EA’s FIFA soccer video game series was always a sore thumb when I was younger. I would love to play the game, collect players, and build a great team. However, every year, Electronic Arts (EA) would release a new edition and all my progress would become nearly worthless. All of the other gamers would migrate to the newest version, and the marketplace and match lineups of the older versions would be vacated, making the game unplayable. EA, the company behind the game, had complete control over in-game assets and could prioritize selling new titles over letting users continue to make progress. This issue is one tackled by a new movement called GameFi.
The GameFi Movement
GameFi, or financialized gaming, incorporates blockchain-based assets, like NFTs and cryptocurrencies, into video games. At the core of GameFi is having complete ownership over the assets you earn in-game, whether that’s virtual real estate, skins, weapons, or in-game currencies, all powered by blockchain, which the game company can’t dictate.
Ownership on an external database like blockchain also means transferability: Users can earn assets in-game, and sell or trade them off-platform. This means GameFi games don’t maintain a tight closed-loop economy and players can earn real money based on their activities. This is the play-to-earn model, or P2E, which is common in many GameFi applications.
The Development of GameFi Apps
Axie Infinity is the first notable example of GameFi. Created in 2018, the game is based on the Ethereum network where the in-game pets, called Axies, were represented by NFTs. Players can perform daily quests and battle Axies to earn a crypto token called AXS, which can be traded for real money on external platforms, like Coinbase. Users can also trade Axies or even lend them out to earn passive income.
Since the release of Axie Infinity, many other GameFi apps have emerged, most of which are based on the Binance or Solana blockchains, which have a cheaper gas price and higher transactions-per-second (TPS) than Ethereum. According to Binance, as of March 2022, there are more than 1,400 blockchain games listed in DappRadar across a variety of chains.
Issues with GameFi
However, GameFi has faced major setbacks, too. Axie Infinity saw its user base dwindle to only 750,000 active players, a large drop from the 2.7 million peak in 2021 after it faced a massive $600 million hack. Many users have also put into question the in-game power dynamics and economics that Sky Mavis, the studio behind Axie, put into place. This highlights some issues with GameFi.
First, there is the need to balance gamers and profiteers, buyers and sellers, in a process of designing economics that is far removed from traditional game creation. A report from ChainPlay mentioned that “58% of investors worldwide stated that ‘Poor In-game Economy Design’ is the number one reason for declining GameFi profits in the last six months.”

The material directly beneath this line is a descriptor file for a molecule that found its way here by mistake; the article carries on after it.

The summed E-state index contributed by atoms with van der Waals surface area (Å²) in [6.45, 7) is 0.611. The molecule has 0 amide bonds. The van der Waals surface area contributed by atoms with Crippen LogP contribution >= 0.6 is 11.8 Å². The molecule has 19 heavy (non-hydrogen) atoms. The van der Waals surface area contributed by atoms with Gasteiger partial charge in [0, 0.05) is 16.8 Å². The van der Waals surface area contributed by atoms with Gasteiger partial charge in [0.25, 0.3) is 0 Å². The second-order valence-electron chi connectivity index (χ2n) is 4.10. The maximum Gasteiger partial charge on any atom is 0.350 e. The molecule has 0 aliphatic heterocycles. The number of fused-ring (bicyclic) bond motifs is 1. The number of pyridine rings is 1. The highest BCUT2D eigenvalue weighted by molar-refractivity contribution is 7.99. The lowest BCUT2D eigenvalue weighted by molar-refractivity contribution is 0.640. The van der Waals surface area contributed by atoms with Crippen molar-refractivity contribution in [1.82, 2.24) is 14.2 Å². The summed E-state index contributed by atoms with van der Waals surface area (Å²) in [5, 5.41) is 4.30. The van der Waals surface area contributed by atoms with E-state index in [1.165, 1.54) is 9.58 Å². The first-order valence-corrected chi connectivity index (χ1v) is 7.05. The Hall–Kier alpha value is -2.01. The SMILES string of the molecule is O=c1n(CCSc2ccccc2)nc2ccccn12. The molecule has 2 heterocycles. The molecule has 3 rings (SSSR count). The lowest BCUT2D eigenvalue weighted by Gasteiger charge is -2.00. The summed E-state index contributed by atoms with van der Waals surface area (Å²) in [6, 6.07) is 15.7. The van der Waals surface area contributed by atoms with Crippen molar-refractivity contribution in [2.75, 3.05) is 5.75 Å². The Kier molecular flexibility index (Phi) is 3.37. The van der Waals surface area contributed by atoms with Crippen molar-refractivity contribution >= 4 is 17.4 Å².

Second, many users have complained of the studio’s prioritization of profit over fun, which is the outcome games are supposed to have.
Finally, in-game assets can only be turned into real money if they’re valuable elsewhere. This is a reminder that inclusion on external markets and chains means volatility. Even if the game is well-designed, other externalities might extinguish your returns, making GameFi a poor candidate for generating a stable income to earn a living with.
One solution to these problems is considering alternative models, such as play-to-own, or P2O. Instead of profiting directly from the game, users can prove sovereign ownership of assets through the blockchain, trade with others, and be sure that their progress is transferable to other ecosystems. This model includes many of the benefits of P2E but without the hyper-financialization which ruins many GameFi projects today.
Balancing Fun and Finance
As NFTs and crypto continue to proliferate, more gaming companies with better reputations and more funding will consider adding an element of GameFi to their offerings. Generally, this is a good thing – users would benefit from a more open digital economy with more permeable borders. However, studios have to maintain a fine balance between fun and finance, carefully designing their in-game economy.
Some studios have taken sides in the debate between fun and finance, afraid of tainting their game with the negative connotations of these new technologies. For example, Mojang banned NFTs from Minecraft after P2E servers like Critterz grew in popularity. After the ban, many users, including young people and those in developing countries with fewer employment opportunities, lost thousands of dollars in assets and saw their only income stream vanish.
This is a painful reminder that the applications surrounding digital assets, no matter how decentralized they may be, are still controlled by companies. Without the proper legal framework, NFTs and cryptocurrencies are just fancy versions of closely controlled in-game assets.
There will always be games without financial aspects. The principles of what makes a good game aren’t changing. But GameFi isn’t going away, either. Axie Infinity, Critterz, Decentraland, and others are extremely early examples. In time, studios will produce better experiences that manage to balance fun and profit more effectively.
As consumer adoption of AR and VR ramps up, we’ll likely see GameFi-esque applications arise in the Metaverse. Digital assets will become the new underpinning for a virtual world and new sources of income will arise from unexpected places. What might seem like a game today may become a job tomorrow!
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